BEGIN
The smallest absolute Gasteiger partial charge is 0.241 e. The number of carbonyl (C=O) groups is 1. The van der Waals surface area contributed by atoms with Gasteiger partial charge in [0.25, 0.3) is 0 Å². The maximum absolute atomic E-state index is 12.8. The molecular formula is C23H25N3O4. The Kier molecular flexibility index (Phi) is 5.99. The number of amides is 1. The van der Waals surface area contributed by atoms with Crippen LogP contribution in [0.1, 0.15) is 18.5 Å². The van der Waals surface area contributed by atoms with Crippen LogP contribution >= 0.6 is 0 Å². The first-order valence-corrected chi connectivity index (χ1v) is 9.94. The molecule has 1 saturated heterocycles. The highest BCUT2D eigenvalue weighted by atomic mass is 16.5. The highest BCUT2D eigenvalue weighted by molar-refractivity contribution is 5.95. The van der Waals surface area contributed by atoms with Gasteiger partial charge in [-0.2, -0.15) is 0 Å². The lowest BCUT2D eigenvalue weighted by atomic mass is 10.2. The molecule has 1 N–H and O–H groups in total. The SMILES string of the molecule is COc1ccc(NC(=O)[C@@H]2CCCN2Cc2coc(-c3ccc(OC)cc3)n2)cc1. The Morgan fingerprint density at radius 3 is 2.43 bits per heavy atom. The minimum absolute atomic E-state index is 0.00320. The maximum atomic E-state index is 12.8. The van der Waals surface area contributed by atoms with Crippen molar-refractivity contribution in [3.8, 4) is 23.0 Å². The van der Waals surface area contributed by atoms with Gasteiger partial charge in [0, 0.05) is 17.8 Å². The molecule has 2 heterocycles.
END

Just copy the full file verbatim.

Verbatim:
The smallest absolute Gasteiger partial charge is 0.241 e. The number of carbonyl (C=O) groups is 1. The van der Waals surface area contributed by atoms with Gasteiger partial charge in [0.25, 0.3) is 0 Å². The maximum absolute atomic E-state index is 12.8. The molecular formula is C23H25N3O4. The Kier molecular flexibility index (Phi) is 5.99. The number of amides is 1. The van der Waals surface area contributed by atoms with Crippen LogP contribution in [0.1, 0.15) is 18.5 Å². The van der Waals surface area contributed by atoms with Crippen LogP contribution >= 0.6 is 0 Å². The first-order valence-corrected chi connectivity index (χ1v) is 9.94. The molecule has 1 saturated heterocycles. The highest BCUT2D eigenvalue weighted by atomic mass is 16.5. The highest BCUT2D eigenvalue weighted by molar-refractivity contribution is 5.95. The van der Waals surface area contributed by atoms with Gasteiger partial charge in [-0.2, -0.15) is 0 Å². The lowest BCUT2D eigenvalue weighted by atomic mass is 10.2. The molecule has 1 N–H and O–H groups in total. The SMILES string of the molecule is COc1ccc(NC(=O)[C@@H]2CCCN2Cc2coc(-c3ccc(OC)cc3)n2)cc1. The Morgan fingerprint density at radius 3 is 2.43 bits per heavy atom. The minimum absolute atomic E-state index is 0.00320. The maximum atomic E-state index is 12.8. The van der Waals surface area contributed by atoms with Crippen molar-refractivity contribution in [3.8, 4) is 23.0 Å². The van der Waals surface area contributed by atoms with Gasteiger partial charge in [0, 0.05) is 17.8 Å². The molecule has 2 heterocycles.